Kroger and Albertsons are asking an administrative law judge from the Federal Trade Commission to pause the evidentiary portion of the agency's in-house case against the supermarket giants' merger, saying the companies are facing too many overlapping cases in different venues to adequately prepare and present their case.

  • July 11, 2024

    Apple Ducks iPhone Web App Antitrust Suit, For Now

    Consumers will have to rejigger their proposed antitrust class action alleging Apple anticompetitively prevents iPhones from running web-based apps that don't need to be downloaded, after a California federal judge said Thursday that they've failed to show a conspiracy or connect the dots from company rules to customer injury.

  • July 11, 2024

    SF Fed Sues Troubled PPP Lender, Founder For Nearly $67M

    The San Francisco arm of the Federal Reserve has sued one of the largest Paycheck Protection Program lenders in Puerto Rico federal court seeking to recover nearly $67 million, alleging the lender has defaulted on the terms of roughly $4.3 billion in credit it advanced for PPP loans.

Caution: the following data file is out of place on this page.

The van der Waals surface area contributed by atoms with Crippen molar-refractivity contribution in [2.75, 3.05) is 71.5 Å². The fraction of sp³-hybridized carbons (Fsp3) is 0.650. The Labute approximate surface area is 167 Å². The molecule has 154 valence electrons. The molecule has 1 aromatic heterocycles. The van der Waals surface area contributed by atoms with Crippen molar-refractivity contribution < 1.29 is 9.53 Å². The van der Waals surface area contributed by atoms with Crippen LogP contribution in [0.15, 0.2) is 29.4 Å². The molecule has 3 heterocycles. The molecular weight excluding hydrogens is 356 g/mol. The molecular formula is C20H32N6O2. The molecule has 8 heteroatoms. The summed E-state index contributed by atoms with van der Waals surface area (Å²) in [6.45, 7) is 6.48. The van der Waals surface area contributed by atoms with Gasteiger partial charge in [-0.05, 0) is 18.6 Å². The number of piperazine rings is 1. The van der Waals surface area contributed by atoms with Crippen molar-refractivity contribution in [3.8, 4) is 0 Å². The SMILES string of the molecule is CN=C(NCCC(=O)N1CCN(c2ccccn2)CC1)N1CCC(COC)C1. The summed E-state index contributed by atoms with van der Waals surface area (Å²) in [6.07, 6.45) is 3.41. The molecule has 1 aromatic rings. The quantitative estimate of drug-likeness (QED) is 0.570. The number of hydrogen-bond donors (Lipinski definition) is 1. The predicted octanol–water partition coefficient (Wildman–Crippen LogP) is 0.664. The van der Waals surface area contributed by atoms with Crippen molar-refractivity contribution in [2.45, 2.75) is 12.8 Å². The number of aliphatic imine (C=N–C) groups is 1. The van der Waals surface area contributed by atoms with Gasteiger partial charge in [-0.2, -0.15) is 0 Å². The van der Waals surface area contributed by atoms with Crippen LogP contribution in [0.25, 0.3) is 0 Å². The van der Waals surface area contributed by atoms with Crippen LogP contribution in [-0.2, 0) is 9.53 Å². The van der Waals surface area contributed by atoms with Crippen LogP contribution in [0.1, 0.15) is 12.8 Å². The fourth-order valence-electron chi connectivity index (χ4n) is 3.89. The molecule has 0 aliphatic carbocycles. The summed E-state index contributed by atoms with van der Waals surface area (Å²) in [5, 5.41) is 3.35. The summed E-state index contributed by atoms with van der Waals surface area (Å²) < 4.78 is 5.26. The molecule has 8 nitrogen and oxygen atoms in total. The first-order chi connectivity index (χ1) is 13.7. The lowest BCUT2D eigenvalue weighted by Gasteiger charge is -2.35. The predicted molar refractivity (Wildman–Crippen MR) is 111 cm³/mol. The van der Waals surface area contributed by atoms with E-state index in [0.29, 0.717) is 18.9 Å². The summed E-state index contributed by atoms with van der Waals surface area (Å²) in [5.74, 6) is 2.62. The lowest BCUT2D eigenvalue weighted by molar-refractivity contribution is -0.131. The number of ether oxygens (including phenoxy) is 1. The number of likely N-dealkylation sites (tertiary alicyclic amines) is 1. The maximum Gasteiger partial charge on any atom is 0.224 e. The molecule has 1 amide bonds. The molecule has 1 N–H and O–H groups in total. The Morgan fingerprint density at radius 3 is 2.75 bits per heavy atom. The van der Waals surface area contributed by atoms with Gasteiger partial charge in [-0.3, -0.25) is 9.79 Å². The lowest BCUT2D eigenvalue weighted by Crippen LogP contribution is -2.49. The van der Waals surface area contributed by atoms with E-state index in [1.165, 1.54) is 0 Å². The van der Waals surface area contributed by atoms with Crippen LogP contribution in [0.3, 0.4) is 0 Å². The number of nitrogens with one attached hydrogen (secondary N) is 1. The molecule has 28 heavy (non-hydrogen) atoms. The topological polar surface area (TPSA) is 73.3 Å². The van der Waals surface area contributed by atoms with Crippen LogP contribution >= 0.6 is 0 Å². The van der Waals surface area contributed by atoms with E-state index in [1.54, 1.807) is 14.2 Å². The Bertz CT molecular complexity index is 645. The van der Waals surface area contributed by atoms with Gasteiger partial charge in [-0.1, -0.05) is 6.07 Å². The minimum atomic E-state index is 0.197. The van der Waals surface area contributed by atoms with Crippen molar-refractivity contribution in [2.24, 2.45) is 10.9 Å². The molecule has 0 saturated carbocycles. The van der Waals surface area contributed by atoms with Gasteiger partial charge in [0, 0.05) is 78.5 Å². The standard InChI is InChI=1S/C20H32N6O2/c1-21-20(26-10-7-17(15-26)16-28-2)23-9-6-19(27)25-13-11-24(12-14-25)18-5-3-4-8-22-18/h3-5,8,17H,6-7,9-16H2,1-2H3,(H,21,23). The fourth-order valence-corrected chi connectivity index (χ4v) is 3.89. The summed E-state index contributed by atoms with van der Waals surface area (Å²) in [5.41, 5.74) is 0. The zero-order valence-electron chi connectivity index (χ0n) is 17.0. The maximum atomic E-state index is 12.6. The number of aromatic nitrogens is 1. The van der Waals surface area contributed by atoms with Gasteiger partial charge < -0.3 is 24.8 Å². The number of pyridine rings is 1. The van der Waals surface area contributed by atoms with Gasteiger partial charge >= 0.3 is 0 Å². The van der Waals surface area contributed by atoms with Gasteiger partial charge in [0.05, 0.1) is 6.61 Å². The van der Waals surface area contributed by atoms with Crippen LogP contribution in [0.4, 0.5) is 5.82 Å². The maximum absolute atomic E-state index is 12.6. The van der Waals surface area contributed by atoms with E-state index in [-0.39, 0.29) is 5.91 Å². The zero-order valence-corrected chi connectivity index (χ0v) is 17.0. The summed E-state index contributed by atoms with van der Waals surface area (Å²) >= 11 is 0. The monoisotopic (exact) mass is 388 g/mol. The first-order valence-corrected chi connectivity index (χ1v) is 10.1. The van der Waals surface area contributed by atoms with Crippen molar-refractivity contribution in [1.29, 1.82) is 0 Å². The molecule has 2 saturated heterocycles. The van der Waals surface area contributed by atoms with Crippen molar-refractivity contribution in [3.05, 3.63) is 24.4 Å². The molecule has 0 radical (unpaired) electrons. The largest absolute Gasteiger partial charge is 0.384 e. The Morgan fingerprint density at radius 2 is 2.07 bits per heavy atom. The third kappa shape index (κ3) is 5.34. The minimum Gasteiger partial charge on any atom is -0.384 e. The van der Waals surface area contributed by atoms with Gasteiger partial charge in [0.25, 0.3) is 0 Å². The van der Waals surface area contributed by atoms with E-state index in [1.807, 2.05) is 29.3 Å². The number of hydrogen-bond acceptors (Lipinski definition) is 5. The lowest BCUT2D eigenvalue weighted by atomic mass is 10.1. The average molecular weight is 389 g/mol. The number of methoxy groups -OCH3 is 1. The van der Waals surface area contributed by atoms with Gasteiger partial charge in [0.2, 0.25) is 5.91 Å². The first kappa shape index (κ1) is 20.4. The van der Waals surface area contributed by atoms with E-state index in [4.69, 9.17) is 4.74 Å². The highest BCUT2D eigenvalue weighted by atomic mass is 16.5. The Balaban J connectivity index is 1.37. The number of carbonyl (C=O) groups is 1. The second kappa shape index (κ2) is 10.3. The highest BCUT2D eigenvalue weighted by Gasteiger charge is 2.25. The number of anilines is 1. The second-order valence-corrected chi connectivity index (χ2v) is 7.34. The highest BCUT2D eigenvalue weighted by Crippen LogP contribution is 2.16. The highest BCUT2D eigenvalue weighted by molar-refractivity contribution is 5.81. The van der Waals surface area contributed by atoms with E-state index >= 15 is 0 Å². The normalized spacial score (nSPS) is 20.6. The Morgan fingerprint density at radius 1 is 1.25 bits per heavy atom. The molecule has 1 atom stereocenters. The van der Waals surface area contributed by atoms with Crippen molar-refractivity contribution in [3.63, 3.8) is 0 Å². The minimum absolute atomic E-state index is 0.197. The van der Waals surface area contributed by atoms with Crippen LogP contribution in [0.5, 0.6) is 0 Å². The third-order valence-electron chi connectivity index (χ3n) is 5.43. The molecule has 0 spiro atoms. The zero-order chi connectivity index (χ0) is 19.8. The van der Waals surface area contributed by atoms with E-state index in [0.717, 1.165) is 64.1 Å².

• July 11, 2024

    Calif. Nabs $50M Deal With Oil Traders In Gas Price-Rigging Suit

    California secured a $50 million settlement with oil trading companies Vitol and SK Energy, resolving allegations that the companies schemed to artificially inflate gas prices in the Golden State after an Exxon Mobil Corp. refinery exploded in 2015, California's attorney general announced Wednesday.

  • July 11, 2024

    IP Forecast: Napa Winery's Ex-Atty Wants Another Trial

    A Texas lawyer plans to tell an appeals court why he should receive another trial in a trademark case from a Napa Valley winery, a former client that he claims sold off a "wildly successful California cult wine" out from under him.